You can utilize the kitchen mesh strainer to filter out the food particles. If you don’t have a mesh strainer, use a porous cloth. Make small holes in a plastic bag and pass the water through it if you don’t even have that. When you’ve separated solid waste from your greywater, take it to the dumpsites to get rid of it properly.
How to Dispose of Greywater?
Observe Good Hygiene
Always observe good hygiene when you’re dumping greywater. It is full of pathogens that love food leftovers, hair, dead skin, etc., and can make you sick. Make sure you use a quality pair of gloves that prevent contamination of your hands.
Find a Dump Station Near You
Many RVs are fitted with tanks that collect all the greywater you produce over a certain period. The best way to get rid of greywater is to dump that tank in a dump station when it’s full.
These dumps aren’t hard to find either, as many parks today have dump stations too. You can use these stations for reasonable fees and empty your tank easily.
Many gas stations and rest areas also have dump stations which you can use for free or for a small fee. Similarly, you can also visit your local sewage treatment facility to dump your greywater tank.
You should ensure that the greywater amount in your RV can match the freshwater supply. It’s sometimes not easy as RV manufacturers often don’t fit a tank or fit one that’s too small.
The Dumping Process
Hook the sewer hose after removing the cap and connect it to the sewer adapter to start draining. If your RV has two greywater tanks for bathroom water and kitchen water, you’ll need a wye adapter to connect them to the drain.
Use a long and flexible hose to make the dumping easier for you. Sometimes you need to support the hose, as the water weight is too overwhelming for it sometimes. Use folding support for keeping the hose in place on uneven terrain. It is durable and can be assembled and disassembled easily.
Make sure you monitor the greywater tank and the connected sensors. Prevent solid wastes from entering the greywater tank as it can clog the whole system during drainage. Clean the greywater tank regularly using soap and water, and take care of your sensors to keep your warning system at its best.
What if You Don’t Have a Tank?
Sometimes you don’t have a tank and find yourself in areas that don’t allow free greywater dumping. In such situations, you have to show some responsibility and dispose of the greywater within 3 to 4 hours to avoid a harmful bacteria buildup.
You can collect your greywater in a bucket and dump it into a nearby plant. Use multiple plants for this purpose to dispose of all the greywater effectively. Remove the food from your dishes before washing them so that wildlife doesn’t eat it and get sick.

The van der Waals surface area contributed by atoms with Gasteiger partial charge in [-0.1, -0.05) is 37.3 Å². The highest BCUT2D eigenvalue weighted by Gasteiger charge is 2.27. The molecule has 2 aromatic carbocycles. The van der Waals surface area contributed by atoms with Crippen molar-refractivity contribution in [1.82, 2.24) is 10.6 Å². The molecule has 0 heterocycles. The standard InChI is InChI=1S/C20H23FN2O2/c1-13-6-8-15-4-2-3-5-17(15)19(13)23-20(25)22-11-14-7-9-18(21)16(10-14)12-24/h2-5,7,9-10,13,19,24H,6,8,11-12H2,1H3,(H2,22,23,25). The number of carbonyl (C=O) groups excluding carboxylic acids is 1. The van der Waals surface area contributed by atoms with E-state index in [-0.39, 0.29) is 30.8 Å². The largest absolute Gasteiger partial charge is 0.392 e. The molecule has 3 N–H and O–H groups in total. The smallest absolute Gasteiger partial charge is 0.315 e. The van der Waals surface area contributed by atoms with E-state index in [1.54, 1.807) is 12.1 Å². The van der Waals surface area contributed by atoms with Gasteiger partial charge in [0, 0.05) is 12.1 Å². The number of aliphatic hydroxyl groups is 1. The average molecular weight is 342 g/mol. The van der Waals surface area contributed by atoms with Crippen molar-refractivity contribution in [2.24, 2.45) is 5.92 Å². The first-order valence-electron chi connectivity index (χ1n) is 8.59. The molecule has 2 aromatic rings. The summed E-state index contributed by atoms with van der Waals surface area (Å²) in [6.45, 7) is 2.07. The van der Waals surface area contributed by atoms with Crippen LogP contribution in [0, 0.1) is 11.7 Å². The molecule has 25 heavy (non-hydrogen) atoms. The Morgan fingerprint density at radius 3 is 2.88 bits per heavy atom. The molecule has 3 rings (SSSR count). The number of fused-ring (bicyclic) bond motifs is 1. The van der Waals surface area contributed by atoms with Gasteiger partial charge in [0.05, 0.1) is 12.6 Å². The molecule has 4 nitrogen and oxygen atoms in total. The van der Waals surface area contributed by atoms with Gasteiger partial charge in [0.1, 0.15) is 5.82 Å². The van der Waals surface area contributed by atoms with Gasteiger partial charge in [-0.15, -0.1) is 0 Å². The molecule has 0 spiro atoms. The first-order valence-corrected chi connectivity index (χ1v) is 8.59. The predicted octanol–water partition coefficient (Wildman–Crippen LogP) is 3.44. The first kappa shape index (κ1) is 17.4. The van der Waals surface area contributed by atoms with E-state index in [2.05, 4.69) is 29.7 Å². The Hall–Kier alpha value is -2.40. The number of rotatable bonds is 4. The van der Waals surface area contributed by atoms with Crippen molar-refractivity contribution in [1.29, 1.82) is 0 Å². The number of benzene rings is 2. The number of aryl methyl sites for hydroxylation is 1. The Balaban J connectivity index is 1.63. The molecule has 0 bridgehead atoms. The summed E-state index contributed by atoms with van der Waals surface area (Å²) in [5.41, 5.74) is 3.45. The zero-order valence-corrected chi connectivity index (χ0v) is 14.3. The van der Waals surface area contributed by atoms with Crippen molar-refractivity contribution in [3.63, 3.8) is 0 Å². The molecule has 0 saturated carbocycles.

Don’t dump near your campsite or RV, as greywater has a repulsive smell that will make you and your neighbors uncomfortable. If you don’t find any plants around you, get a tote and use it for your greywater. Once it is full, take it to the nearest dump point for emptying.
How to Minimize the Amount of Greywater Going into the Tank?
Most greywater tanks are small and become full way before the freshwater tank. You can minimize the amount of greywater using these tips:
Use a Dish Pan
Put the dish pan under the kitchen sink and use different disposal methods instead of the greywater tank. If it’s legal, you can use it to water plants. You can also quench a fire or dump it using the blackwater tank into the toilet. After filtering out the food particles, you can also flush the toilet with greywater.
Get an Aerated Showerhead
You can reduce the amount of greywater you produce by reducing your freshwater usage during showers. Aerated shower heads use much less water than those installed by RV manufacturers. Using less water during your shower means less influx into your greywater tank. Having an on and off button for the showerhead can save even more water.
Spray the Dishes First
Instead of washing your dishes with freshwater right away, you can first spray them with a mixture of water, soap, and vinegar. It’ll make the washing process much easier for you and reduce water usage.
The Bottom Line
Greywater is waste, just like blackwater, and has to be dumped legally and ethically. It is easier for experienced campers, but new travelers can get confused about the complexities of the process.
Ensure you consider everything from the environment to wildlife to your health when disposing of greywater. Inform yourself about the laws regarding greywater disposal and follow them strictly to avoid penalties.
Get more valuable information on the topic by watching this video.